GTPulse: Lasagna Love Spreads Through Northern Michigan
On any given Tuesday or Wednesday night, Katie Corona and her husband refresh their phone or computer screens waiting for a match.
They’re not looking for a date or a donor. These two are part of a larger network of folks making lasagnas for people in need of a hot dinner, and they’re waiting to be matched with the next family they’ll make one for.
When I likened the process to online dating, Katie laughed.
“It’s funny because that’s what it feels like and that’s what it’s referred to as; a match. Once a week we get a match. My husband and I do this together, and he’s asking, ‘Hey have we gotten matched yet?’”
Lasagna Love started last year in Hawaii when the pandemic hit. A woman named Rhiannon Menn began delivering homemade, ready-to-bake lasagnas to families struggling to get dinner on the table. A few social media posts talking about Rhiannon’s good deeds resulted in a flood of requests. There were plenty of folks in need of a hot meal and plenty that wanted to volunteer to make them. May of last year, Lasagna Love was born.
Lasagna Love became a nonprofit organization this past November and is now available in all 50 states. There are more than 20,000 volunteers that make lasagnas, and anywhere from 4,000 to 7,500 are delivered to homes weekly. Katie and a few other volunteers are in Northern Michigan trying to spread the word.
“I just want to get the word out. At first, I wasn’t getting matched and it was because no one here knew about it in Northern Michigan. That’s when I went to Spark In The Dark and Overheard in Traverse City. Within a week I was getting regular matches.”
The LasagnaLove.org website connects volunteers with hungry homes. To get started as a volunteer Katie filled out a profile that asked her questions about how many times a month she wanted to make a lasagna, how far she was willing to travel, and if she was interested in making vegetarian or gluten-free options too.
“You go to the website whether you want to be someone who is making food, or if you want to request it. So I signed up. They call us volunteers Lasagna Mamas or Lasagna Papas. You put your preferences into this system, whether you want to make one a month or 10 a week, or however often you want. It’s all customizable.”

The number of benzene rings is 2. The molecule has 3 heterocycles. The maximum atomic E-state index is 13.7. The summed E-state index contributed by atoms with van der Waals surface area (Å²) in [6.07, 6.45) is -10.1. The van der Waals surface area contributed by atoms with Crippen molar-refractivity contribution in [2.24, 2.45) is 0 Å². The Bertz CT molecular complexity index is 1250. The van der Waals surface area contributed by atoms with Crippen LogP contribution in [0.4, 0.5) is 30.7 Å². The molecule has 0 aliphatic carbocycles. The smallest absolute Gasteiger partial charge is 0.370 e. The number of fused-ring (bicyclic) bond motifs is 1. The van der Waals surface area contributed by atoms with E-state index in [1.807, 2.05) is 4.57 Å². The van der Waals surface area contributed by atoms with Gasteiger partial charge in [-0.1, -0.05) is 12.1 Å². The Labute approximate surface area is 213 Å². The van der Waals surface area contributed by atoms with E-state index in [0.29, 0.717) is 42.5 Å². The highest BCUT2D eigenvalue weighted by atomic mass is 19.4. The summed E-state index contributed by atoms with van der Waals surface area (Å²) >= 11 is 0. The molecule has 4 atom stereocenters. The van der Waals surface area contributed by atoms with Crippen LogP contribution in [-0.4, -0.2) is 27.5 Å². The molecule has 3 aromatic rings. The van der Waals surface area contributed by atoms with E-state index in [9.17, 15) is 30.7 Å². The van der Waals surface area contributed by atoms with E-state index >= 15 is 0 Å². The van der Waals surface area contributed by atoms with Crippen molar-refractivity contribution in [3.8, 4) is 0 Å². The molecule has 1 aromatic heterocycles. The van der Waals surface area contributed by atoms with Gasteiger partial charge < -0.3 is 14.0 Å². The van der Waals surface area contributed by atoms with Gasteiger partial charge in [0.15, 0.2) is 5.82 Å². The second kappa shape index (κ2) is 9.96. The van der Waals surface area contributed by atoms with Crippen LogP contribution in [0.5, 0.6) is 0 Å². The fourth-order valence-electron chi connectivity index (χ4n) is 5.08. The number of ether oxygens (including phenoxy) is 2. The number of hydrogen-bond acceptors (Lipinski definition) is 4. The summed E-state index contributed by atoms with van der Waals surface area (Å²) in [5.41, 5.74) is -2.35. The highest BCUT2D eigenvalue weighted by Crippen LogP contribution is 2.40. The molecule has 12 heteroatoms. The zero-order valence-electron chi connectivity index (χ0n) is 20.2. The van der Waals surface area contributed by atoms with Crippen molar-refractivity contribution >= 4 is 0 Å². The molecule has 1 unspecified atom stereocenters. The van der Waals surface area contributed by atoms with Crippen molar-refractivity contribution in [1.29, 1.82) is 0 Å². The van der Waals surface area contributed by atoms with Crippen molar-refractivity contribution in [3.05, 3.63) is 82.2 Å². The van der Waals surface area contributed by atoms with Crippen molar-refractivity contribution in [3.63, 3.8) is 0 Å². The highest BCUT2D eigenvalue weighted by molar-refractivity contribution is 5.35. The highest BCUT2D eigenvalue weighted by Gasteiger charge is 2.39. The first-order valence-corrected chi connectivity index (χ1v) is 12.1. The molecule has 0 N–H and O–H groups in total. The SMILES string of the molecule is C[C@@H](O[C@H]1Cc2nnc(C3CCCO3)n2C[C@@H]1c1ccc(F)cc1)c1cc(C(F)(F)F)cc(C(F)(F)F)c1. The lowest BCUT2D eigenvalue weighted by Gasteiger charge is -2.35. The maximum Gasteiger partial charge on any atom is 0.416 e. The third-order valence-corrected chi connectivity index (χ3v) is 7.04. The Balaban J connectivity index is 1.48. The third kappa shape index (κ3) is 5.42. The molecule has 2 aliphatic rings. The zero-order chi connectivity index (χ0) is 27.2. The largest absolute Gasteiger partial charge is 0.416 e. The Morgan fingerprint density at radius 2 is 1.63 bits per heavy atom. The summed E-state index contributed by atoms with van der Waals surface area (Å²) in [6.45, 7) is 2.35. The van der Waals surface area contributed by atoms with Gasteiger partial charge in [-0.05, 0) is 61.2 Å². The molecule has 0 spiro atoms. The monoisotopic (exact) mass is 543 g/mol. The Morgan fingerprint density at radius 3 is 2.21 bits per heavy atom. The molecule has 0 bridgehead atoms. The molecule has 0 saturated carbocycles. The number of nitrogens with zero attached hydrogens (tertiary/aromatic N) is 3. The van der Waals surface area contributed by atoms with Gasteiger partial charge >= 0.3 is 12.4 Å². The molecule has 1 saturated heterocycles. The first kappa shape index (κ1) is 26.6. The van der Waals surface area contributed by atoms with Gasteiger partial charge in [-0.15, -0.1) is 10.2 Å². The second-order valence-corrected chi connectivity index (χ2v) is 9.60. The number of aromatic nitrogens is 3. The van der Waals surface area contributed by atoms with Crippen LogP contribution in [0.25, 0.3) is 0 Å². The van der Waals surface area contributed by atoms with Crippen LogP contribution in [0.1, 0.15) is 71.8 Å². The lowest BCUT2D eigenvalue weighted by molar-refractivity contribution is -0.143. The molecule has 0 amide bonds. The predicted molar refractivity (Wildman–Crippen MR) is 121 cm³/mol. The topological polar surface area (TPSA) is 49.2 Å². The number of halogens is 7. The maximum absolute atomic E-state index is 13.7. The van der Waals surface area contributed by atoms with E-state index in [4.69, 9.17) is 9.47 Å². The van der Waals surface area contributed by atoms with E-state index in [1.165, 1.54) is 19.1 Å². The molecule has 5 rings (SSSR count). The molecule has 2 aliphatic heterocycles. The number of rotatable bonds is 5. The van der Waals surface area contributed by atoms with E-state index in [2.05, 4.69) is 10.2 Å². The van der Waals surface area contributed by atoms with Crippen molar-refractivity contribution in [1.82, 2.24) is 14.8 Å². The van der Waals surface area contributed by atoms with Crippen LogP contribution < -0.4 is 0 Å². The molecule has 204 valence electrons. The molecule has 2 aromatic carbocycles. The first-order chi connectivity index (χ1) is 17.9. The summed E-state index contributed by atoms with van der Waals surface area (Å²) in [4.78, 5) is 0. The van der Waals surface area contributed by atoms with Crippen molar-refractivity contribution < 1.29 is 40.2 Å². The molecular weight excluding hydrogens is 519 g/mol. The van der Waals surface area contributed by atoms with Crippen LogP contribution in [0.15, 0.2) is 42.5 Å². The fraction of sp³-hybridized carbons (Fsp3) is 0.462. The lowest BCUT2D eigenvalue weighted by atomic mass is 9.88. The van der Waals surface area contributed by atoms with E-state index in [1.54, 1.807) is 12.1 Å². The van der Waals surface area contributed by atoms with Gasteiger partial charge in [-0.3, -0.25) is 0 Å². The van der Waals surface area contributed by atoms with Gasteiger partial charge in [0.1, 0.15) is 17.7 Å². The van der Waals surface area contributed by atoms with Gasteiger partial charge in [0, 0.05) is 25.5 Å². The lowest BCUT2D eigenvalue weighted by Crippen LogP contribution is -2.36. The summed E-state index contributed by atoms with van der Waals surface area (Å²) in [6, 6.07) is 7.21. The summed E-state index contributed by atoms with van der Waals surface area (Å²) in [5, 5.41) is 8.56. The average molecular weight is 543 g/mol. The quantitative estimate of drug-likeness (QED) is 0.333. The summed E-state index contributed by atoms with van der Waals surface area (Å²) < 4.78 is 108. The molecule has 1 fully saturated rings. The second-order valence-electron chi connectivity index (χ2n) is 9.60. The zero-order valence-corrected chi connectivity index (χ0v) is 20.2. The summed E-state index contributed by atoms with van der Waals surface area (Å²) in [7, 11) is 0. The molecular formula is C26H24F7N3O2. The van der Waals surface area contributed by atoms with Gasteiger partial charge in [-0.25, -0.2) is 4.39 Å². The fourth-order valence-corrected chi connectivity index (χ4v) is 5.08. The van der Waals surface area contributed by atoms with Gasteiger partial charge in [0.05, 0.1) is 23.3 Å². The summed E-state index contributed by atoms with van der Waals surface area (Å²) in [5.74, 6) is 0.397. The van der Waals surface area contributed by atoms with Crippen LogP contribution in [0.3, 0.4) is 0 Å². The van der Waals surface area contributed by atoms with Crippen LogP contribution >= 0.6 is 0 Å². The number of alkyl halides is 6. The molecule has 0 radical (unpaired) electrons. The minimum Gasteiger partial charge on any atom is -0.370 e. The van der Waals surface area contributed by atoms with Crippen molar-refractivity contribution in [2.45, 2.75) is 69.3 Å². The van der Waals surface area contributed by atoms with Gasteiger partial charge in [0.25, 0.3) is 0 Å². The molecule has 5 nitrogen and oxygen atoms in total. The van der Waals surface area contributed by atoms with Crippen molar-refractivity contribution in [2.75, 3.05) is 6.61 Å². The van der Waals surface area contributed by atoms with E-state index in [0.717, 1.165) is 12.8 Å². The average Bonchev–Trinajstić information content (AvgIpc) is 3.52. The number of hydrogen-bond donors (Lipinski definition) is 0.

The organization provides a meal for people who need them but also contributes to a sense of community. Lasagna Love has a recipe that volunteers can choose to follow, but most volunteers enjoy using their favorite recipe or one that’s been passed down in the family. It’s a way for them to share a piece of their home and family with fellow community members.
“There are a lot of resources provided by the organization. Volunteers can offer a family other meals too, maybe they make kick-butt chicken dumplings, but most are making lasagnas.”
For those interested in receiving a lasagna and being matched with a volunteer, there are no stipulations for making a request. Whether you’re a large family, a couple, or someone who lives alone, you can submit a request.
“It doesn’t really matter why you need a meal. It could be financial, it could be emotional, you may just be feeling overwhelmed. It’s a very nonjudgemental organization, nobody’s going to judge you for asking for a meal.”
Once a request has been submitted, a volunteer will be matched with the request and will coordinate the best time to do a contactless drop-off at the home. Katie said for Northern Michiganders to not be discouraged if they get a message saying that there are no Lasagna Mamas or Papas in the area.
“There’s a lot of love and care that goes into it. You’re making something for your neighbor and showing them that you care. What we say we do is feed families, spread kindness, and strengthen communities.”
For the volunteers, Lasagna Love is a way to feel proactive about doing good for your community. For the recipients, it’s one less thing to worry about on an already full plate of life stresses. But for everyone involved it’s an act of neighborly unity.
Get involved at lasagnalove.org.
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